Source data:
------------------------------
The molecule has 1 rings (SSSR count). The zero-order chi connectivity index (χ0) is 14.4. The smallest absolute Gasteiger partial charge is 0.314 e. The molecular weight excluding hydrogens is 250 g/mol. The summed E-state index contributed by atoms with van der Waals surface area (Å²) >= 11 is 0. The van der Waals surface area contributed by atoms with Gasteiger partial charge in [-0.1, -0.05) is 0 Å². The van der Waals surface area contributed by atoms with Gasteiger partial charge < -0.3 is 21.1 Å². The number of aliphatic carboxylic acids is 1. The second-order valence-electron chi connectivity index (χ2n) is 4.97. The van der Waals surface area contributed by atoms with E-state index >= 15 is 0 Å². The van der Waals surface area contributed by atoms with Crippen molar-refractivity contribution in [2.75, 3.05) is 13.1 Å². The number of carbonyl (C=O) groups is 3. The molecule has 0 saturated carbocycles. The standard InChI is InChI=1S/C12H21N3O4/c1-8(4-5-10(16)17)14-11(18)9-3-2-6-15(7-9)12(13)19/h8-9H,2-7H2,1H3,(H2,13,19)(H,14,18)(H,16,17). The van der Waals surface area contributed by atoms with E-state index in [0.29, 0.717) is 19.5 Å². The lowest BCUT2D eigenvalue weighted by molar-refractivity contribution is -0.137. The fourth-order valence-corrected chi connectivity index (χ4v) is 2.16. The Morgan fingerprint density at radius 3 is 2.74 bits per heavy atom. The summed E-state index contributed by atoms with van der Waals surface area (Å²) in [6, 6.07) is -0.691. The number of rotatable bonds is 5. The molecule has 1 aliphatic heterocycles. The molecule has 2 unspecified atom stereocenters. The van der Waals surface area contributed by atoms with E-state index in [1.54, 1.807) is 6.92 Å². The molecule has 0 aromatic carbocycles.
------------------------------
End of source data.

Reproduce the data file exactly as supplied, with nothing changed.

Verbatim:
The molecule has 1 rings (SSSR count). The zero-order chi connectivity index (χ0) is 14.4. The smallest absolute Gasteiger partial charge is 0.314 e. The molecular weight excluding hydrogens is 250 g/mol. The summed E-state index contributed by atoms with van der Waals surface area (Å²) >= 11 is 0. The van der Waals surface area contributed by atoms with Gasteiger partial charge in [-0.1, -0.05) is 0 Å². The van der Waals surface area contributed by atoms with Gasteiger partial charge < -0.3 is 21.1 Å². The number of aliphatic carboxylic acids is 1. The second-order valence-electron chi connectivity index (χ2n) is 4.97. The van der Waals surface area contributed by atoms with E-state index >= 15 is 0 Å². The van der Waals surface area contributed by atoms with Crippen molar-refractivity contribution in [2.75, 3.05) is 13.1 Å². The number of carbonyl (C=O) groups is 3. The molecule has 0 saturated carbocycles. The standard InChI is InChI=1S/C12H21N3O4/c1-8(4-5-10(16)17)14-11(18)9-3-2-6-15(7-9)12(13)19/h8-9H,2-7H2,1H3,(H2,13,19)(H,14,18)(H,16,17). The van der Waals surface area contributed by atoms with E-state index in [0.29, 0.717) is 19.5 Å². The lowest BCUT2D eigenvalue weighted by molar-refractivity contribution is -0.137. The fourth-order valence-corrected chi connectivity index (χ4v) is 2.16. The Morgan fingerprint density at radius 3 is 2.74 bits per heavy atom. The summed E-state index contributed by atoms with van der Waals surface area (Å²) in [6, 6.07) is -0.691. The number of rotatable bonds is 5. The molecule has 1 aliphatic heterocycles. The molecule has 2 unspecified atom stereocenters. The van der Waals surface area contributed by atoms with E-state index in [1.54, 1.807) is 6.92 Å². The molecule has 0 aromatic carbocycles.